Sunday, April 16, 2017

Noli me tangere

"Noli me tangere" is a phrase which has generated paintings across the centuries.

It's particularly relevant to Easter Sunday as the phrase is the Latin version of what Jesus Christ is supposed to have said to Mary Magdalene when she saw him after his resurrection (John 20: 14-18) - which is, of course, what Easter Sunday is supposed to be all about.

(This post is to counterbalance the Easter Bunny festival we seem to have these days!)

Scenes from the Passion of Christ by Hans Memling by Hans Memling
oil on panel
Galleria Sabauda, Turin
click the link to see the entire picture
'Noli me tangere' variously translates - depending on whether you are looking at
  • the Greek source - "cease holding on to me" or "stop clinging to me"
  • or Latin derivation "don't tread on me" or "don't touch me."
Below are images of the various paintings titled Noli me tangere - in chronological order, with details of who painted them. Paintings are sourced from Wikimedia Commons (link in the title). The location cited in the caption often links to the information page about the painting at the gallery, museum or church where it is now.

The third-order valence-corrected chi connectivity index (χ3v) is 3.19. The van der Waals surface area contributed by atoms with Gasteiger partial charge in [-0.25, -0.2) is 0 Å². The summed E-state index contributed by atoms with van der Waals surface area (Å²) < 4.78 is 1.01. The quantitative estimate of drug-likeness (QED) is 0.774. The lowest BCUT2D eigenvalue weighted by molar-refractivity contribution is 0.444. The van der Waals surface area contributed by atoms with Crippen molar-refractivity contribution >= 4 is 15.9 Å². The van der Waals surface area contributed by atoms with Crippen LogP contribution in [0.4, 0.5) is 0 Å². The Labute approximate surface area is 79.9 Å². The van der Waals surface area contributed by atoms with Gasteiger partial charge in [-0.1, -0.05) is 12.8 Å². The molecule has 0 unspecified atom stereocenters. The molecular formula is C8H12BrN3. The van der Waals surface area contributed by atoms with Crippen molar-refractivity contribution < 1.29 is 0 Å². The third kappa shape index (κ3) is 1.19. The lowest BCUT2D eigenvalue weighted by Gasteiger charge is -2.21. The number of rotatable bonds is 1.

I find it fascinating how one single theme - and a phrase - can generate so many different interpretations by different artists over time - especially since the artists are like a roll call of the greats!

Below you can see the development of art by Giotto, Duccio, Fra Angelico, Memling, Botticelli, Dürer, Titian, Holbein, Poussin, Lorrain

No. 37 Scenes from the Life of Christ: 21. Resurrection (Noli me tangere) (1304-06) by Giotto di Bondone (1266/7 – 1337)
Fresco, 200 x 185 cm
Cappella Scrovegni (Arena Chapel), Padua
Giotto completed a fresco cycle in The Scrovegni Chapel in Padua. The frescoes narrate events in the lives of the Virgin Mary and Christ and cover all the walls.

There are various online images of the Giotto fresco relating to the resurrection (Noli me tangere) because of a recent full-scale restoration of all the frescos in the chapel (hence 'before' and 'after').

This 2015 blog post is worth a read The Scrovegni Chapel: My Moment with Giotto’s Masterpiece

Noli me tangere (Maestà de Sienne) (c.1308-11)
- by Duccio di Buoninsegna (1255-1319) 

Tempera and gold on wood, 51 x 57 cm
Museo dell'Opera Metropolitana del Duomo, Siena
I'll never ever forget when I was introduced for the first time to The Maestà by Duccio di Buoninsegna in Sienna.  Several individual paintings make up an incredible impressive altarpiece which was installed in Siena Cathedral on 9 June 1311. The reverse comprises a combined cycle of the Life of the Virgin and the Life of Christ in a total of forty-three small scenes. This is one of those.

In this painting, the landscape plays a major part in emphasising the posture of Mary Magdalene.

Noli me tangere (c.1440-1442) by Fra Angelico (1395-1455)